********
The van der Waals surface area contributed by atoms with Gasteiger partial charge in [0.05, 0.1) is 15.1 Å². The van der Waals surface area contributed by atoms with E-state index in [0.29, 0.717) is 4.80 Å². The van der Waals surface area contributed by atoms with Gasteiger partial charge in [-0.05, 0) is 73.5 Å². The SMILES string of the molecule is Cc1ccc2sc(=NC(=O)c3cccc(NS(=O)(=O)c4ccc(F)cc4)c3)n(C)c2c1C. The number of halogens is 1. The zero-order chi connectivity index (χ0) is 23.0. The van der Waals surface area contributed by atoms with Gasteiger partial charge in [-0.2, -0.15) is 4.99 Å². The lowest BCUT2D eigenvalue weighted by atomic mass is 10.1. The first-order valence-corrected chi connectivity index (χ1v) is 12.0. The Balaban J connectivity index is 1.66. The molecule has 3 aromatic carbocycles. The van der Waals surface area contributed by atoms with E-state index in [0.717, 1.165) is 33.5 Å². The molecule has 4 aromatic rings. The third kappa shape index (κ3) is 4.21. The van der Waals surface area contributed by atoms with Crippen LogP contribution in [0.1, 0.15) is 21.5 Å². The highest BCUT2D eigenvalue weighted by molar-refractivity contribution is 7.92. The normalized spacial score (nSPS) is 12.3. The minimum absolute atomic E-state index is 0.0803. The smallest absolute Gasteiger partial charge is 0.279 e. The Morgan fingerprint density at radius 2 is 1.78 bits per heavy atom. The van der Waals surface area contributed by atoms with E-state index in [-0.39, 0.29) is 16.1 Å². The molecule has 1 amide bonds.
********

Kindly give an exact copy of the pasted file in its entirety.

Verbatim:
The van der Waals surface area contributed by atoms with Gasteiger partial charge in [0.05, 0.1) is 15.1 Å². The van der Waals surface area contributed by atoms with E-state index in [0.29, 0.717) is 4.80 Å². The van der Waals surface area contributed by atoms with Gasteiger partial charge in [-0.05, 0) is 73.5 Å². The SMILES string of the molecule is Cc1ccc2sc(=NC(=O)c3cccc(NS(=O)(=O)c4ccc(F)cc4)c3)n(C)c2c1C. The number of halogens is 1. The zero-order chi connectivity index (χ0) is 23.0. The van der Waals surface area contributed by atoms with Gasteiger partial charge in [-0.2, -0.15) is 4.99 Å². The lowest BCUT2D eigenvalue weighted by atomic mass is 10.1. The first-order valence-corrected chi connectivity index (χ1v) is 12.0. The Balaban J connectivity index is 1.66. The molecule has 3 aromatic carbocycles. The van der Waals surface area contributed by atoms with E-state index in [0.717, 1.165) is 33.5 Å². The molecule has 4 aromatic rings. The third kappa shape index (κ3) is 4.21. The van der Waals surface area contributed by atoms with Crippen LogP contribution in [0.1, 0.15) is 21.5 Å². The highest BCUT2D eigenvalue weighted by molar-refractivity contribution is 7.92. The normalized spacial score (nSPS) is 12.3. The minimum absolute atomic E-state index is 0.0803. The smallest absolute Gasteiger partial charge is 0.279 e. The Morgan fingerprint density at radius 2 is 1.78 bits per heavy atom. The van der Waals surface area contributed by atoms with E-state index in [-0.39, 0.29) is 16.1 Å². The molecule has 1 amide bonds.